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  • Writer's pictureDenise Breen

A Haunting in Venice - It leaves some loose threads but it's a satisfyingly spooky watch

3.5 out of 5

In post-World War II Venice, Poirot, now retired and living in his own exile, reluctantly attends a seance. But when one of the guests is murdered, it is up to the former detective to once again uncover the killer.


This is Branagh's third adaptation of an Agatha Christie book for the big screen and while Branagh’s previous film Death on the Nile wasn’t massively loved, fans still generally appreciate Murder on the Orient Express, so this film was set to be the deciding factor. Thankfully, A Haunting in Venice holds up as a decent horror mystery movie, though some factors stand out more than others.


If there’s one thing that A Haunting in Venice does right, it’s create the perfect Halloween murder mystery vibe. While Kenneth Branagh’s films can sometimes be hit or miss, it’s arguable that he is underrated for his lack of fear in creative directing. Dutch angles and black-and-white visuals are a-plenty in this film, and thankfully this direction doesn’t feel forced for the most part.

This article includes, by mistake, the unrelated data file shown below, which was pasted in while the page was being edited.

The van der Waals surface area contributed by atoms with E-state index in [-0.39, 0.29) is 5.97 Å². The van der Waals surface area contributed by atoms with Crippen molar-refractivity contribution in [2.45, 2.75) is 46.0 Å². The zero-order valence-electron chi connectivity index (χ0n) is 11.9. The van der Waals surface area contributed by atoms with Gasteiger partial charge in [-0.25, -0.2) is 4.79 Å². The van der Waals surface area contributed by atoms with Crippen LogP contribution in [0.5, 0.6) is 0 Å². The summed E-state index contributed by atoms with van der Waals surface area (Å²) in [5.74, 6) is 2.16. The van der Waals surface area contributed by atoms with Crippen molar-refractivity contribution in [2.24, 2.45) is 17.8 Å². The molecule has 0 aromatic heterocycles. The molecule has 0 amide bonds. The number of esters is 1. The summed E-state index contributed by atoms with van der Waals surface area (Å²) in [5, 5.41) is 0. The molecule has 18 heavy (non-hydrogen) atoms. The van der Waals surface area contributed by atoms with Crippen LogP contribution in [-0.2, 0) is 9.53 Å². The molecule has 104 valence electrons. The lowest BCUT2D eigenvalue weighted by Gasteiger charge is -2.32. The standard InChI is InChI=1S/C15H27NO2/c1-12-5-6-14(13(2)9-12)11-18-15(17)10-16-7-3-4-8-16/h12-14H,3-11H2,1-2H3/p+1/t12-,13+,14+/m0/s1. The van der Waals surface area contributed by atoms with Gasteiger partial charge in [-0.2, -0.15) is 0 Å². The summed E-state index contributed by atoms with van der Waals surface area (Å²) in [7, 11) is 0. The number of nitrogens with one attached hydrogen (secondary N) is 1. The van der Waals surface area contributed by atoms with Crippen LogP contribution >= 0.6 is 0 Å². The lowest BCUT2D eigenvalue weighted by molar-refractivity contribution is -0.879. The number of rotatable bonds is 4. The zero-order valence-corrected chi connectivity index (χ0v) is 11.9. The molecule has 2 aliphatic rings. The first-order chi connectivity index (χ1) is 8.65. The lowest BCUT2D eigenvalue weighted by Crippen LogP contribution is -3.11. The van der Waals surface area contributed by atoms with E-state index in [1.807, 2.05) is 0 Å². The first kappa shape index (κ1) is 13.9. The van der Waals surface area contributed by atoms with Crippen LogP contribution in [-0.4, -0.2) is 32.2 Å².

This movie isn’t really scary, but it certainly has its ghostly moments, and the overall atmosphere is perfect for a spooky night film. Stormy visuals, haunting architecture, and a score by Hildur Guðnadóttir that doesn’t force jump-scares, but rather builds on the naturally created tension. There are also some funny moments, but thankfully Branagh shows restraint in his jokes, preventing the movie from feeling silly rather than suspenseful.


The acting, while sometimes a little stiff and repetitive, does have some standouts, with Jamie Dornan, Michelle Yeoh, and Branagh himself coming to mind. Not all of the characters are memorable like they were in Murder on the Orient Express, but the way in which said characters have been adapted from the source material is clever.

The movie has plenty of deviations from the original Agatha Christie novel, to the point where book fans may get mad, but the mystery thankfully still holds up. The killer is never fully obvious right until the end.


Granted, the way a major thematic discussion of the movie – that being whether or not ghosts exist – is resolved is an unsatisfying way, with a mystery surprisingly being left unsolved. The way A Haunting in Venice concludes its murder plot also feels like a cop-out, with its final climax with the killer needing little action from our main hero.


Kenneth Branagh's Agatha Christie franchise is likely to keep going strong, and that's a good thing. While far from the film of the year, A Haunting in Venice is looking to be the film of this year’s Hallowe'en, which certainly isn’t a bad feat.

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